Quick, draw a picture of a scientist. Just a quick sketch on a piece of scrap paper.
What does your scientist look like? Frizzy-haired or long, shiny tresses? Happy or hangdog? Male or female? Working in the lab or out in the field?
If you drew an older white man in a white lab coat holding a test tube amidst a lab disaster, you’ve got the old stereotype of a scientist in your mind—and you’re not alone. “No wonder we have a problem recruiting scientists,” says science journalist Quentin Cooper in a New Scientist interview. Too many people, young and old, still have this old-fashioned image unshakably embedded in their head, when in truth the exciting field of exploration and investigation into the natural world is open to everyone. Scientists aren't just harried old men working away in a lab. They dive in oceans and ski on glaciers. They can be young, female, and ethnically diverse. They study soil in crop fields and help in the cleanup of oil spills. One way to combat the old image, explains Cooper, is to supplant the stereotype with the reality:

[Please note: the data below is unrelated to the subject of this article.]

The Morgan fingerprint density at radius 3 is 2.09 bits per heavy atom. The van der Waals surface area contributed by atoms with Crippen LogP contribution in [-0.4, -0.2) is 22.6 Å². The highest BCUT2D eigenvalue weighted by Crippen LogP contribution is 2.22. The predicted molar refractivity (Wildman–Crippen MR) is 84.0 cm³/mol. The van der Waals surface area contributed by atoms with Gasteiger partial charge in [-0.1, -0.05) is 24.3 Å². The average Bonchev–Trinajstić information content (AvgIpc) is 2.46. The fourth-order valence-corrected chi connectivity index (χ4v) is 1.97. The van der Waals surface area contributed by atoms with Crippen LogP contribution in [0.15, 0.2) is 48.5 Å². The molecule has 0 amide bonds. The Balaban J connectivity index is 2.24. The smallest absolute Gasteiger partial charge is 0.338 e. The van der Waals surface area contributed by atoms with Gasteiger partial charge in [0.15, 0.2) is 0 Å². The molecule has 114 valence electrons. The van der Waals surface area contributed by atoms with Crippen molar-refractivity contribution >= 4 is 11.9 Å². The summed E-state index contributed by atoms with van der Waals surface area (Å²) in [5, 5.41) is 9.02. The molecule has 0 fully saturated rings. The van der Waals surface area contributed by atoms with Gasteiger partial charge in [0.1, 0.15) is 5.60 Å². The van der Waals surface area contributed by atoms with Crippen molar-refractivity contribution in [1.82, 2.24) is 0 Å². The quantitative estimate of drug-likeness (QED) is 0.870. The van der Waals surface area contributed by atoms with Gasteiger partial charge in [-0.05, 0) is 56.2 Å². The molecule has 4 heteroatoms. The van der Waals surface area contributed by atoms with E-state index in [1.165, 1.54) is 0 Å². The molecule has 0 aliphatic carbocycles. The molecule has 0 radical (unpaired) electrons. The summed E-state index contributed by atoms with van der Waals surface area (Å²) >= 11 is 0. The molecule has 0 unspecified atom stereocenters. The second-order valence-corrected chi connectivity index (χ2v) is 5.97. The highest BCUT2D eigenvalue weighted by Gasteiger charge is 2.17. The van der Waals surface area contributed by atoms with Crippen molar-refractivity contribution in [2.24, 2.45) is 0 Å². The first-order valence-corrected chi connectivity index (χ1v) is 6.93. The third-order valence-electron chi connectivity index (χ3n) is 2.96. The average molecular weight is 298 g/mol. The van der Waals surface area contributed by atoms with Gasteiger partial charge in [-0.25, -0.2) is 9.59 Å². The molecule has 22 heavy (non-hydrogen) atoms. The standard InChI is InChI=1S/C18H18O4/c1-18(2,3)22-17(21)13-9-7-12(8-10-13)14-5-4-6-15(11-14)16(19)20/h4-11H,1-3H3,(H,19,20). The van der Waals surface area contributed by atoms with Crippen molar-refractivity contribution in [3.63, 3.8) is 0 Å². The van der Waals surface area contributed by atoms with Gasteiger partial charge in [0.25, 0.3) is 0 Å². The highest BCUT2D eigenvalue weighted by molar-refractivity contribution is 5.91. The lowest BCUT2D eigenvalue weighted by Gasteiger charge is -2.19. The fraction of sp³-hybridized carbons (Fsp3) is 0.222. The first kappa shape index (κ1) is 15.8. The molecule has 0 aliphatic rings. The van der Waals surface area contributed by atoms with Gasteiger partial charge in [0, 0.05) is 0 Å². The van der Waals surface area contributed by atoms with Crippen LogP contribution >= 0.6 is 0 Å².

[S]omeone had the idea of introducing children to a real scientist after they had drawn one, and then asking them to have another go at drawing. One of my favourite examples is of the schoolgirl who initially drew a man with frizzy hair and a white coat, but afterwards depicted a smiling young woman holding a test tube. Above it is the word “me”. I still find myself choking up when I show it.
Source: New Scientist
Images by NOAA’s National Ocean Service and NOAA’s National Ocean Service, licensed under Creative Commons.